It was a reader comment some time ago which made me consider which cars best exhibit the combination of vulgarity and sophistication. It is not an attribute reserved for the Americans either. And I came to think of the famous “Droop snoot” Firenza as one of the more successful combinations.
I must admit right away that combining the vulgar with the refined often strikes something deep within me – I am perhaps a little split in my car taste. And maybe that’s exactly why: If you can’t decide on restrained discretion or loud male roaring, then a combination is the obvious choice. The thing is, it rarely works very well. And while a car like the ’66 Ford Magic Cruiser received a lot of appreciative words along the way for the idea itself, there just weren’t many people who were actually convinced that having such a machine in their garage was a good thing.
There might well be several people who feel the same way about the Vauxhall Firenza HP?
Though I personally already have a soft spot for the standard version of the Firenza, which was a rather elegant coupé variation of the relatively dull Viva saloon in its third incarnation from 1970. Very stylish – the roofline was almost exotically curved and the narrow taillights combined with the thin chrome bumpers made it very pleasant indeed to look at. And I remember this quite clearly from way back when they weren’t even considered a classic car yet, as one such example resided in the small provincial town which I grew up in.
While elegant, I looked neither vulgar nor refined. But that came in 1973, when Vauxhall found that their model program had become too boring anyway. The solution was a facelift to the Firenza – and not least a healthy dose of vitamins under the bonnet. Where the ordinary Firenza could be powered by as little as a 1.2-litre somewhat asthmatic engine, the new one received almost twice that size with a 2.3-litre machine pumping out over 130 horsepower. Maybe best of all; it was aptly named HP for High Performance.
In reality however, the motorisation probably meant less to the model’s distinctiveness than its design, which was something as unusual for 1973 as aerodynamic. The biggest change was to the front, which received a brand new fibreglass cover which complemented the ordinary Firenza design with a truly sporty aura. The streamlined front gave rise to the nickname “droop snoot”. And with it, Vauxhall had created something “vulgar and refined in one”. In the thoroughly cool way that is…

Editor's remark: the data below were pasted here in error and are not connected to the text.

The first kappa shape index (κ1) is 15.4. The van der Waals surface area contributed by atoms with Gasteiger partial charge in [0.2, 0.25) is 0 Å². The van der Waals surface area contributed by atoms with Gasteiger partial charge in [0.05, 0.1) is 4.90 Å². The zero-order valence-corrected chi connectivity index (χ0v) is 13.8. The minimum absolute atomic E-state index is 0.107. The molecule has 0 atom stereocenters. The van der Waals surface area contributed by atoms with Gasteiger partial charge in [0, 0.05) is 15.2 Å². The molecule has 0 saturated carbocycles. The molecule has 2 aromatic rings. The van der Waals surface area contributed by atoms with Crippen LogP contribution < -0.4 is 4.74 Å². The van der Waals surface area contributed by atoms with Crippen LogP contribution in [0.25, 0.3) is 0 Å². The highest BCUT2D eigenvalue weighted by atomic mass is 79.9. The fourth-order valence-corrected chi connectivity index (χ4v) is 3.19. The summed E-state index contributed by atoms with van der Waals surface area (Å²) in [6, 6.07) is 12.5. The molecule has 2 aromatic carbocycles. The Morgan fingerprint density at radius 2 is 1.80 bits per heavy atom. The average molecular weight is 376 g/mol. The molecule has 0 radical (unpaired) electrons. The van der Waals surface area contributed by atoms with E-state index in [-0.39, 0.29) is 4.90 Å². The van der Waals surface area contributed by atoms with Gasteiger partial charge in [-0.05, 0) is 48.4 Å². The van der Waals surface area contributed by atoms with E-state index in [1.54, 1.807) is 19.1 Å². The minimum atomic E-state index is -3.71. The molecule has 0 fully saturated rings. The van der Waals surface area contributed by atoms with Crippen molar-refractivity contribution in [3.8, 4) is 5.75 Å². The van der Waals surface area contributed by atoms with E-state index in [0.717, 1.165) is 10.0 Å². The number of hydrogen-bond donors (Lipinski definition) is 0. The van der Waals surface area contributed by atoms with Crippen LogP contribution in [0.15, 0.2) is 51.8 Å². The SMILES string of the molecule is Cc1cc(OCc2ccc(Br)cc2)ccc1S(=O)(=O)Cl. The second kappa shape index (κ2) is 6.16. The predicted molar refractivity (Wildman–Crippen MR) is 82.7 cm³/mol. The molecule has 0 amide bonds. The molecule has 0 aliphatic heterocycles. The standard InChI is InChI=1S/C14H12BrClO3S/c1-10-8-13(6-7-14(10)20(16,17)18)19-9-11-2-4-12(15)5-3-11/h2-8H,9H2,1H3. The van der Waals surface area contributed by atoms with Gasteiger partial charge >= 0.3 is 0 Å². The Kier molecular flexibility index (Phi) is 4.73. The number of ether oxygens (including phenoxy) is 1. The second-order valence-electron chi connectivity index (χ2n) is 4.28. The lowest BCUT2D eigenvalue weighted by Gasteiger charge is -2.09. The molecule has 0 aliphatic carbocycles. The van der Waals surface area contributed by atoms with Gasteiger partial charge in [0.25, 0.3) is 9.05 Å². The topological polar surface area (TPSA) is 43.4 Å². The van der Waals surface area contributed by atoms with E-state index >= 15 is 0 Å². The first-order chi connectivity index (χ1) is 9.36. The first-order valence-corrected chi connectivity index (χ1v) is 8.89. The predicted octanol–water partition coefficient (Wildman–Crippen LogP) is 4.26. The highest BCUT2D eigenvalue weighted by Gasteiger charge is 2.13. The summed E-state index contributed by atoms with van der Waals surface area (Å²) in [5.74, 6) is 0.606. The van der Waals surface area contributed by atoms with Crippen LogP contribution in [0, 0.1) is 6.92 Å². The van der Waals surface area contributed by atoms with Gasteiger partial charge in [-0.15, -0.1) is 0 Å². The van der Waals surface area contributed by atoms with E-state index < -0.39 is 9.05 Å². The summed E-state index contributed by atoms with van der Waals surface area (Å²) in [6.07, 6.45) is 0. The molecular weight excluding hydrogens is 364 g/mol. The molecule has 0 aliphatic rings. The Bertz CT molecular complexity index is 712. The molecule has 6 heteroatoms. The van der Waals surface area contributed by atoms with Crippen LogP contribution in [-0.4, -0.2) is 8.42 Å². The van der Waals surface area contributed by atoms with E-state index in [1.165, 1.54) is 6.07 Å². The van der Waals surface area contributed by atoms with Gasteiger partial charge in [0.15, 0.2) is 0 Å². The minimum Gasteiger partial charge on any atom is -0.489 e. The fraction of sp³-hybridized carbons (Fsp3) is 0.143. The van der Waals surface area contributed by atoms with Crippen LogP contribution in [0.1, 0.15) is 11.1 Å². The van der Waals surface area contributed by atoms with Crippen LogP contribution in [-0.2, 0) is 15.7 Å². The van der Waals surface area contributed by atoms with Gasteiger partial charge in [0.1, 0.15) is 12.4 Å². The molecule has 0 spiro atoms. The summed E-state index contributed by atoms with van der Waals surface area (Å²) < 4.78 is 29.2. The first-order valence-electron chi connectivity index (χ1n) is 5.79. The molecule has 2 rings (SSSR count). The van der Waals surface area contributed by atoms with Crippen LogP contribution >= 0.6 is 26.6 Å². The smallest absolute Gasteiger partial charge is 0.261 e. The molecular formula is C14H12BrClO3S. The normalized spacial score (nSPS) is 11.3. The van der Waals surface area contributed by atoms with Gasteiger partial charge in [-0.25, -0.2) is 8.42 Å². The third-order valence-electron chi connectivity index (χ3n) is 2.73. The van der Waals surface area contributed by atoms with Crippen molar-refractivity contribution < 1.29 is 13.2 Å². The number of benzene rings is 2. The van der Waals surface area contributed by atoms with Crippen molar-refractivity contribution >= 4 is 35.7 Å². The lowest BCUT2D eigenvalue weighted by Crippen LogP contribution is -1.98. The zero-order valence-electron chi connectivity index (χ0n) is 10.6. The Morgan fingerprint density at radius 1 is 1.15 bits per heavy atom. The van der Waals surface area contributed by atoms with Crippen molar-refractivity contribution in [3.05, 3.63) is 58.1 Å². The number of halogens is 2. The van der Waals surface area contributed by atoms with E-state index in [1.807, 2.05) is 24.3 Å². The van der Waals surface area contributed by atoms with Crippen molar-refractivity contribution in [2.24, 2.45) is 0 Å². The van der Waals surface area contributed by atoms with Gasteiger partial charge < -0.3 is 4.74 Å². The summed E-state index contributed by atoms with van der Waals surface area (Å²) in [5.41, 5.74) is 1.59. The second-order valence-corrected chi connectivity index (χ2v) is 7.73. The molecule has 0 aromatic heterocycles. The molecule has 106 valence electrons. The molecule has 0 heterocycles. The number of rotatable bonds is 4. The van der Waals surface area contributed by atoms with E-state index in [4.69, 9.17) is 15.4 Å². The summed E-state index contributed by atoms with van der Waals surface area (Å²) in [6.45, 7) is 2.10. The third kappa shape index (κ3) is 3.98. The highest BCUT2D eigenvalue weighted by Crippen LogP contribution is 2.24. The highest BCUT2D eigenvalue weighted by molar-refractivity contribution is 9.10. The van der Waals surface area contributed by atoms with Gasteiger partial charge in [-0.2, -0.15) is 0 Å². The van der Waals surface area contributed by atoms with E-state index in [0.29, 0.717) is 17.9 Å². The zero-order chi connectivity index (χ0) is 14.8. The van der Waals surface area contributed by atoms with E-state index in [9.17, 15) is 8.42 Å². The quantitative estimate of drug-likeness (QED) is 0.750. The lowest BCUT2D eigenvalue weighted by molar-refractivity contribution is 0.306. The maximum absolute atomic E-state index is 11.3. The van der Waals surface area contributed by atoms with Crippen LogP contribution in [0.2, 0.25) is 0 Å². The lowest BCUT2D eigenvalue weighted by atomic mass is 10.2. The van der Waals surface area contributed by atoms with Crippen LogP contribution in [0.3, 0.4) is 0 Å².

On its narrow wheels, with more chrome and its upright radiator grill, the ordinary Firenza is quite a stylish and well-proportioned sports coupé with good old-fashioned and traditional roots. But the HP is something entirely different: the radical change of the front design and a few other tricks such as using matt black rather than chrome, a sexy set of Avon Safety alloy wheels and not least of course the powerhouse of a Blydenstein developed 2.3-litre machine gives it just a touch of vulgarity – without going entirely overboard. Yes, I in fact find it quite refined that Vauxhall managed to change the Firenza so much with such small means. And out on the road, it’s even said to live up to everything its looks promises…
Not that any of that helped particularly when it came to selling the Firenza HP: In 1973, the oil crisis suddenly hit the western world hard and fuel prices soared. The market changed and subsequently the sporty HP became a resounding sales failure with a mere 204 examples sold. Of course, as is so often the case, this has helped it as a coveted classic car today – albeit like all other Opel / Vauxhalls, the Firenza struggles with the somewhat staid image which seems to stick relentlessly to the European GM brand. But there’s no denying that the Firenza HP benefits from both rarity, design, performance and motorsport history – yet, it’s still not an expensive car. Instead, it’s a very obvious and much overlooked competitor to the Ford Escort RS2000, Opel Kadett GT/E and BMW 2002tii. That is, if you can find one…
Only, there’s a twist: My whole point with this piece was that the Americans don’t posses the sole rights to the discipline of “vulgar and refined”. This Firenza HP was intended to demonstrate that. However, that point gets slightly eroded as I started examining who had actually been responsible for the update on the original Firenza? None other than Wayne Cherry, an American designer who initiated his GM career by helping design the original Chevrolet Camaro and Oldsmobile Toronado. That was before he became GM President of Design!
Hmm, are we still to conclude that Americans are on homeground when it comes to “vulgar and refined”?